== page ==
The Technology Behind Xerox’s White Dry Ink Breakthrough

Xerox recently introduced a new White Dry Ink for its flagship Xerox® iGen® 5 Press that achieves a new benchmark for brightness and opacity—twice that of competitive digital solutions. That’s one of the reasons it won a Must See ‘Ems Award as one of the top new products at Print 17.
How did the company achieve its brightness and opacity breakthrough with White Dry Ink? We recently spoke with iGen Family Product Manager Mike Riebesehl and iGen Family Technical Program Manger Jonathan Hunter to find out.

Q: How did you decide to develop a white ink for the iGen 5?
iGen Family Product Manager at Xerox

Mike: Our sales representatives are our ears to the ground, so when we began looking at what color to offer next, we sent them a survey, and white came out on top. We validated the result with some due diligence, talking to a lot of customers, packagers and general commercial printers, to make sure there was a real business opportunity there.
Q: What were your development goals?
Mike: From a business perspective, we wanted our White Dry Ink to achieve benchmark goals for cost and productivity, and from a technology perspective, for brightness and opacity. We believe we’ve achieved all of those.
Q: How did you achieve benchmark brightness and opacity?
Jonathan: Our research and development team overcame a number of challenges, three of which were especially tough:
One had to do with the press. When we developed Clear Dry Ink, we enabled the iGen 5 to print multiple layers, but printing multiple layers with a single toner was new. To do that we had to make a number of software and hardware changes, including developing a new fuser oil as well as making software adjustments for the timing of the duplex path.
As far as the white toner itself, we tested a number of white pigments and identified the best candidate. But even with this optimal pigment, we had to solve several issues. One was that its exceptional hardness and density challenged the traditional iGen toner manufacturing process in which toner materials are refined into small particles. So we switched to EA (Emulsion Aggregate) Toner, which accommodates the pigment by “growing” particles through chemical reaction.

Once the manufacturing method was developed, we found that the new toner was still challenged by the pigment material’s limited ability to carry a charge and by the higher than usual pigment loading required for our targeted brightness and opacity. We solved both issues with a new manufacturing process, which enabled a toner design that works well in the existing iGen system, yet satisfied all of the brightness and opacity requirements.
Q:How is brightness and opacity measured?
Mike: Opacity is measured as a percentage. Brightness is measured in a lightness value that’s called L* (Star), ranging from zero, which is black, to 100, which is the brightest white. That measure refers to the “L” axis in the standard Lab color space. However, there is no ISO standard way to derive an L* measurement, so vendor-to-vendor comparisons aren’t reliable.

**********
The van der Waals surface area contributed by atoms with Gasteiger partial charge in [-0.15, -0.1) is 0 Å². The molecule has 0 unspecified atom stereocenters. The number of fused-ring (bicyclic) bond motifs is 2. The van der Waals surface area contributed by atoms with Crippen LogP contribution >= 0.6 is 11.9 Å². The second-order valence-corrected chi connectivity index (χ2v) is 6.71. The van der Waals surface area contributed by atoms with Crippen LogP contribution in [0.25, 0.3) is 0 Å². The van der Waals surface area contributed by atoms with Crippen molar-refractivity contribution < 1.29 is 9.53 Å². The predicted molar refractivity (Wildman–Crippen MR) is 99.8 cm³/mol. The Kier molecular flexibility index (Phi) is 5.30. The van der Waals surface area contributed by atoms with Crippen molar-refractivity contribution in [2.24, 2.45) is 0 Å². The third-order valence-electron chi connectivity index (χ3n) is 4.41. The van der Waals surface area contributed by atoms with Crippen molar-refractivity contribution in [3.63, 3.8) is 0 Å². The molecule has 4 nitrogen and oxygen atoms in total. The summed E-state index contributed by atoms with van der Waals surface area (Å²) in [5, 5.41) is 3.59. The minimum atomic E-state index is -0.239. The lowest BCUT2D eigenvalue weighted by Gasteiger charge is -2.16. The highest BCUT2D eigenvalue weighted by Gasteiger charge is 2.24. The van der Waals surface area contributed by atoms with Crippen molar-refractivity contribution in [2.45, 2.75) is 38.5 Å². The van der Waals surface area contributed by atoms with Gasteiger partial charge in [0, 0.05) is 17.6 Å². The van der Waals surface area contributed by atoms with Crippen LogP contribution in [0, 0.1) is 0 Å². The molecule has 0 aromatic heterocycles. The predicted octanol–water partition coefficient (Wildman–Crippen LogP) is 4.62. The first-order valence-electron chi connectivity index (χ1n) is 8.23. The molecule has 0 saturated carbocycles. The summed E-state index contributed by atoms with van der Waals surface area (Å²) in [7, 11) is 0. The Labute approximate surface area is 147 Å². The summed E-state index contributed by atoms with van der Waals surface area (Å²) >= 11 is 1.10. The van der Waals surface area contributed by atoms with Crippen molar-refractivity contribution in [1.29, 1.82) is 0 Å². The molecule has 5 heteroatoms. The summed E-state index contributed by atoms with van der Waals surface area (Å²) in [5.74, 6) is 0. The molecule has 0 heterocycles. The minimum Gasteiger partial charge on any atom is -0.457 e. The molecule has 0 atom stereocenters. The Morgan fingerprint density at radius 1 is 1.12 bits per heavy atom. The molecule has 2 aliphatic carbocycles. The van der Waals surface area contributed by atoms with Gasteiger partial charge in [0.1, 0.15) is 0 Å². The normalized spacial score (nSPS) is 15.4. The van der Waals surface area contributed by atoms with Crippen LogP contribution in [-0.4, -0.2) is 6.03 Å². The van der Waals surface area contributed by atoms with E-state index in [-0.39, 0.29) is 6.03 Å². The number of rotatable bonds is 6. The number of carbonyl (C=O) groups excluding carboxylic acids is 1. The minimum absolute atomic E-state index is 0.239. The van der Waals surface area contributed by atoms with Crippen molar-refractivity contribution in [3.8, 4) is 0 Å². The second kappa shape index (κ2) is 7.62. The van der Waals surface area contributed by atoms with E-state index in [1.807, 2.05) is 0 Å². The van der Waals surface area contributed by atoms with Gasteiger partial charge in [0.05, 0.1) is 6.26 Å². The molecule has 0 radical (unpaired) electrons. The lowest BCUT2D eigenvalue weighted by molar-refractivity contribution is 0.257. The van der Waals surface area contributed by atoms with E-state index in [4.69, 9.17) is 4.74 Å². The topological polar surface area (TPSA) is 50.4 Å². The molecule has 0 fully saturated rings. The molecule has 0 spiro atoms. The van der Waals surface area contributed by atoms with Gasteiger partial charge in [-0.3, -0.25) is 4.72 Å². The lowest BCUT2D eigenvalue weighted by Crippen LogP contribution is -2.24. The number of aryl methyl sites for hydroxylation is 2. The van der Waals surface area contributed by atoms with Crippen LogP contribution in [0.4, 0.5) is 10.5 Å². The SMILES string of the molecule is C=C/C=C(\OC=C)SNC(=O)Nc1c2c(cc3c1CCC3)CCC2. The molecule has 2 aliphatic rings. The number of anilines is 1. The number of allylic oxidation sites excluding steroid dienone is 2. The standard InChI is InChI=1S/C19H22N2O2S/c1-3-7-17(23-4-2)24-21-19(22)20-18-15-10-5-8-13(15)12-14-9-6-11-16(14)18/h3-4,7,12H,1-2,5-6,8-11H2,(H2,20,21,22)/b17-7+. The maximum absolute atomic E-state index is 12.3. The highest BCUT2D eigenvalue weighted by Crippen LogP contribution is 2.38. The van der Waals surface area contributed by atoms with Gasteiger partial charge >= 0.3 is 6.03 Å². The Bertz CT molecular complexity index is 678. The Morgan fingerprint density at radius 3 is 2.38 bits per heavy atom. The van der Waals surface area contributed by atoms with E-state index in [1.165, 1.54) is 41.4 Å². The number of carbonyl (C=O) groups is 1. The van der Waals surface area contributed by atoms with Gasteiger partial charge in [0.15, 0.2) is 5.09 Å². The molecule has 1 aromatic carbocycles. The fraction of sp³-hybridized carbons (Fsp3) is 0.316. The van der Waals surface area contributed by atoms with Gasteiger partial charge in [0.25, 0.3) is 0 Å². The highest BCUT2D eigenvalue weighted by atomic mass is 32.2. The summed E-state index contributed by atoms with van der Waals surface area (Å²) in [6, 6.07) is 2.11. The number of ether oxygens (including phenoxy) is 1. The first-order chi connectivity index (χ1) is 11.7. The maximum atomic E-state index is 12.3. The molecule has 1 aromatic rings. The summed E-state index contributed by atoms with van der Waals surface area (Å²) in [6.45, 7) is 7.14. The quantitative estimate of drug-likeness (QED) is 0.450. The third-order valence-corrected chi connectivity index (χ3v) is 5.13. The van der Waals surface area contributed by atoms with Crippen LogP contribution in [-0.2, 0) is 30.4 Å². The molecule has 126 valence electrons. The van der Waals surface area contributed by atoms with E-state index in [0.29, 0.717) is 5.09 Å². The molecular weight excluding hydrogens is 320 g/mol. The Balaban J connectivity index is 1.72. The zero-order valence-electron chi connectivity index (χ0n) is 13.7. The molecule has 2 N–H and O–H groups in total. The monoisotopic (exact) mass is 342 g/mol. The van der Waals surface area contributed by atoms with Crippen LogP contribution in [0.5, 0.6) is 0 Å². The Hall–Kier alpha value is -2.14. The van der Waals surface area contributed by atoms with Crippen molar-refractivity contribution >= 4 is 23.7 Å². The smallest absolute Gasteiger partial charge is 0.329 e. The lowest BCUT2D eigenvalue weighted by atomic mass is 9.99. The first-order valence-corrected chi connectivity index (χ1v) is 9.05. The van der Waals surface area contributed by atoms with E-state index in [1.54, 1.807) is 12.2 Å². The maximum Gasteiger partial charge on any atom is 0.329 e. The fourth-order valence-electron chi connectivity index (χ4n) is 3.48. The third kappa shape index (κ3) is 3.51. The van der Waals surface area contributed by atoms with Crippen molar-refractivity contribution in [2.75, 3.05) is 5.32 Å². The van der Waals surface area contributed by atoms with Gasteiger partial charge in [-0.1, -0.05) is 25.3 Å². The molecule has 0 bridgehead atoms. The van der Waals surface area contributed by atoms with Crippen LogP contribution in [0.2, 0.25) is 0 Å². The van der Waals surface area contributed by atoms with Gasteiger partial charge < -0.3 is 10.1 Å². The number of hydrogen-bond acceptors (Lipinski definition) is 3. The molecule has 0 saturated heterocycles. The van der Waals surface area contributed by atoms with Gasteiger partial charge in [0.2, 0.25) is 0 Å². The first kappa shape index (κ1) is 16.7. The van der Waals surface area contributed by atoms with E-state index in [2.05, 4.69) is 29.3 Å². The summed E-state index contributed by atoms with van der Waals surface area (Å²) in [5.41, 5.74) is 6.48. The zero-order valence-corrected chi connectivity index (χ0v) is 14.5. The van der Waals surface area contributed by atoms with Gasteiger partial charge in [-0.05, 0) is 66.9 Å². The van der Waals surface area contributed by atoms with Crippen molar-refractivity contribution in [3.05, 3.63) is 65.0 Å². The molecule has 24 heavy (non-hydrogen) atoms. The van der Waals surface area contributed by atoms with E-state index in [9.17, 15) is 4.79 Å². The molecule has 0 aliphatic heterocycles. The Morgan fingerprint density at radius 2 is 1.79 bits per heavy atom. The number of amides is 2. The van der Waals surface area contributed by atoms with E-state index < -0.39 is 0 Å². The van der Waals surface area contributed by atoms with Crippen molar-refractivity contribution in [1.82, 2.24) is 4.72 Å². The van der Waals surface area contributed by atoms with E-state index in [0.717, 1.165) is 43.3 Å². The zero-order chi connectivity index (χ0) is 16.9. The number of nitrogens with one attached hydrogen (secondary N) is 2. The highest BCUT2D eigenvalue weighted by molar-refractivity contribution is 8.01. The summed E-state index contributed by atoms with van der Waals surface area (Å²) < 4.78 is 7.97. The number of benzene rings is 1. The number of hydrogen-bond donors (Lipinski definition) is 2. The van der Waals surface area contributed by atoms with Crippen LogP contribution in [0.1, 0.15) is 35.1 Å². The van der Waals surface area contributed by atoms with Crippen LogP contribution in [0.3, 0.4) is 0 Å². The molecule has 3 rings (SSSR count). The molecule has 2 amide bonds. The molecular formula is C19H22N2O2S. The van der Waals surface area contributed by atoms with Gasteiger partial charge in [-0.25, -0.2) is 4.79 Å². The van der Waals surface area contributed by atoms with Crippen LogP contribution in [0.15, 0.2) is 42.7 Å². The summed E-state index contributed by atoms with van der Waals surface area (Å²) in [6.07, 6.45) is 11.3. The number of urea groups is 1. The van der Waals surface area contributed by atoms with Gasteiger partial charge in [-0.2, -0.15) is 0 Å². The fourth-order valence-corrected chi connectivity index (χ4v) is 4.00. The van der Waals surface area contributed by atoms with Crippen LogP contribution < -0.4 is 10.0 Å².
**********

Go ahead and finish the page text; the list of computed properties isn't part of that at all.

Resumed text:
Q: What measurements did you achieve?
Mike: Because L* measurements don’t enable apples-to-apples comparisons, we aren’t disclosing our L* readings. However, we are comfortable reporting that our technologies deliver more than twice the brightness and opacity of competitive digital solutions.
Q: Did you patent any new technologies as a result of the White Dry Ink development process?
Technical Program Manager at Xerox Corporation

Jonathan: Yes. Our team’s efforts led to two original patents covering the technologies behind the higher pigment concentration and the new EA Toner manufacturing method.
Q: Who did the development work on White Dry Ink?
Jonathan: The two primary organizations were our Consumables Development and Manufacturing Group, which does toner development, and our Global Development Group, which is our engineering organization. Both are based in Webster, N.Y. Many other Xerox groups were involved in the overall delivery, including our business and manufacturing teams.
Q:How long did the White Dry Ink development process take?
Jonathan: Once we kicked the project into gear, it took about a year. We leveraged some materials testing that we’d performed in previous years.
Q: Are you planning to develop additional inks for the fifth print station of the iGen 5 and the Xerox® Color 800i/1000i Presses (the other Xerox presses with a fifth print station)? If yes, what are they?
Jonathan: We do plan to develop additional inks for the fifth print station.  We made a considerable investment in the iGen 5 to enable the fifth station, and we want to take advantage of that capability. However, our policy is to not share details of future product announcements.
The new White Dry Ink will be available for installations on Oct. 2, 2017, with order taking beginning at Print 17 Sept. 10-14. Please check with your local sales representative for availability in your region. For more information on Xerox White Dry Ink for the Xerox iGen 5 Press, click here.

Related Posts

Comments are closed.